Location: Insect Behavior and Biocontrol ResearchTitle: The use and manipulation of insect reproductive molecules for controlling insect populations) Author
Submitted to: Meeting Abstract
Publication Type: Abstract Only
Publication Acceptance Date: 1/6/2012
Publication Date: N/A
Citation: N/A Interpretive Summary:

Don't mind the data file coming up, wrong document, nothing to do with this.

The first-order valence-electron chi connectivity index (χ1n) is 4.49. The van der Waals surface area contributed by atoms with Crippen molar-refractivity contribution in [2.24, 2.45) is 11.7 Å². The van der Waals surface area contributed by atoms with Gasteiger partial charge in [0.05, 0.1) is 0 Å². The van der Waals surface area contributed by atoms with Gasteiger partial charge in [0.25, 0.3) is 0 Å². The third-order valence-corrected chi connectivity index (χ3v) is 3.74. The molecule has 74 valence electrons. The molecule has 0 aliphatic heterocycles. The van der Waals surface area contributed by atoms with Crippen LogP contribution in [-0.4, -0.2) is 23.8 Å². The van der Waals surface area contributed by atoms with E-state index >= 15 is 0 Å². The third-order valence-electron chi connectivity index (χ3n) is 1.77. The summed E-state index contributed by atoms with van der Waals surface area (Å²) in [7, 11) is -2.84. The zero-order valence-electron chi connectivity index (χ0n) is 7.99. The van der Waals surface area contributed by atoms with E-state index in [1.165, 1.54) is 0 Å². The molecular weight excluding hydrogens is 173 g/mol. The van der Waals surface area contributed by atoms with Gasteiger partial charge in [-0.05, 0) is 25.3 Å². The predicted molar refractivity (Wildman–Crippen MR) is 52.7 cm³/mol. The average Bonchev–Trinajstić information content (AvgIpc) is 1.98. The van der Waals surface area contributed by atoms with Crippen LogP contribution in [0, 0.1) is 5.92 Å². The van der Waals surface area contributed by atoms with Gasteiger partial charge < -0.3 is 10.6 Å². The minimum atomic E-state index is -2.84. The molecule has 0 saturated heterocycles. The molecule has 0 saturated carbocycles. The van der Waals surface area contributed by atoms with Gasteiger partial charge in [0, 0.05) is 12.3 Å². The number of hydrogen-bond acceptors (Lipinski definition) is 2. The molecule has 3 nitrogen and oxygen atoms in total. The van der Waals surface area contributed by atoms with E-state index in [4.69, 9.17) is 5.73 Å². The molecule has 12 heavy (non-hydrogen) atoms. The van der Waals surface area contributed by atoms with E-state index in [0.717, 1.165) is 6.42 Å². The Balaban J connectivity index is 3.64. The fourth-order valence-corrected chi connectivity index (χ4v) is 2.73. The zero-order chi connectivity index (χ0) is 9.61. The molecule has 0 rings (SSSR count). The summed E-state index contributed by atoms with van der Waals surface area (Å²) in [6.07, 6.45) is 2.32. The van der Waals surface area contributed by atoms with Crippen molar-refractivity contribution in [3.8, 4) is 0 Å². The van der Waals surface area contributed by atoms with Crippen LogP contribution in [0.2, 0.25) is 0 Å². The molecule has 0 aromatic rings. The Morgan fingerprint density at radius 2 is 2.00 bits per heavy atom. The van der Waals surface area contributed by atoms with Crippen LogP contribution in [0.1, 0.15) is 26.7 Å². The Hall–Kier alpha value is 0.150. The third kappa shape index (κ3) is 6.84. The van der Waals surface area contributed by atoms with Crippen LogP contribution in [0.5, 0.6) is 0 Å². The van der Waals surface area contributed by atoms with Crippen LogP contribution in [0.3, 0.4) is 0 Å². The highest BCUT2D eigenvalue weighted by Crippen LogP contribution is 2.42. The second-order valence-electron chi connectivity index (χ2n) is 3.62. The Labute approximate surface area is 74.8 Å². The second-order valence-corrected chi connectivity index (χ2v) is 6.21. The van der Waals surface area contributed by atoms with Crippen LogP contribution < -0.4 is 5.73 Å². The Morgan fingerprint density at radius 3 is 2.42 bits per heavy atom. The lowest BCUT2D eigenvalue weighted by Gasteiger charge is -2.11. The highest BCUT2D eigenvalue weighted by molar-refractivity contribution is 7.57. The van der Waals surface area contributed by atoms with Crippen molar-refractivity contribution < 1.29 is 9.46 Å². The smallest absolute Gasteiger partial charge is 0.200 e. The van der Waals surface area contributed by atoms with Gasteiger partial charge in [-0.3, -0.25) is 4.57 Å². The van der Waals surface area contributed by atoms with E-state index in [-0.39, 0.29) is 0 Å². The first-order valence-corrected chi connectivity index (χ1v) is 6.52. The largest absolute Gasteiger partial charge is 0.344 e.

Technical Abstract: The use and manipulation of insect reproductive molecules, and the genes that encode them, provides a variety of methods to control insect fertility and thus a means of population control for insect pests. Towards this end, we first studied the yolk polypeptide gene from the caribfly, Anastrepha suspensa, so that its promoter might be used to express lethal genes in the adult fat body, causing female-specific lethality for male-only strains useful for SIT. Surprisingly, YP expression was limited solely to the ovaries, without apparent regulation by either juvenile hormone or 20-hydroxyecdysone, limiting use of the YP promoter to inducing female sterility. To isolate a testis-specific promoter that might allow male-specific sterility or sperm marking for SIT, the spermatocyte-specific ß2-tubulin gene was isolated from caribfly and other tephritids. The Asß2-tub promoter linked to the DsRed fluorescent protein gene resulted in testis-specific marking in transgenic caribflies and mexflies, with individual marked sperm identified in their testes, and in the spermathecae of mated females. Most recently, the transformer (tra) and transformer-2 (tra-2) genes from A. suspensa were isolated to study their role in sex determination and fertility, and possible uses for male-only strain development. Both genes are highly conserved in structure, regulation and function to those known from other tephritid species. Sex-specific transcripts for Astra were detected, one in females and three in males, whereas Astra-2 had a single common transcript found in both sexes. To test their function by transient RNAi, Astra and Astra-2 dsRNA was injected into A. suspensa embryos from a transgenic strain having a Y-linked DsRed marker integration, allowing XY males to be distinguished from XX phenotypic males. Nearly all XX embryos developed into fully masculinized phenotypic male adults with no apparent female morphology, though all were sterile, while XY males were fertile (unlike Drosophila). Abnormal hypertrophied gonads were revealed in XX pseudomales but not in the XY males, though only those injected with Astra-2 had motile sperm. Astra and Astra-2 were found to be both necessary for female development, presumably by a primary influence on doublesex transcripts, and the potential exists for producing a male-only population by knock-down of either gene or both together.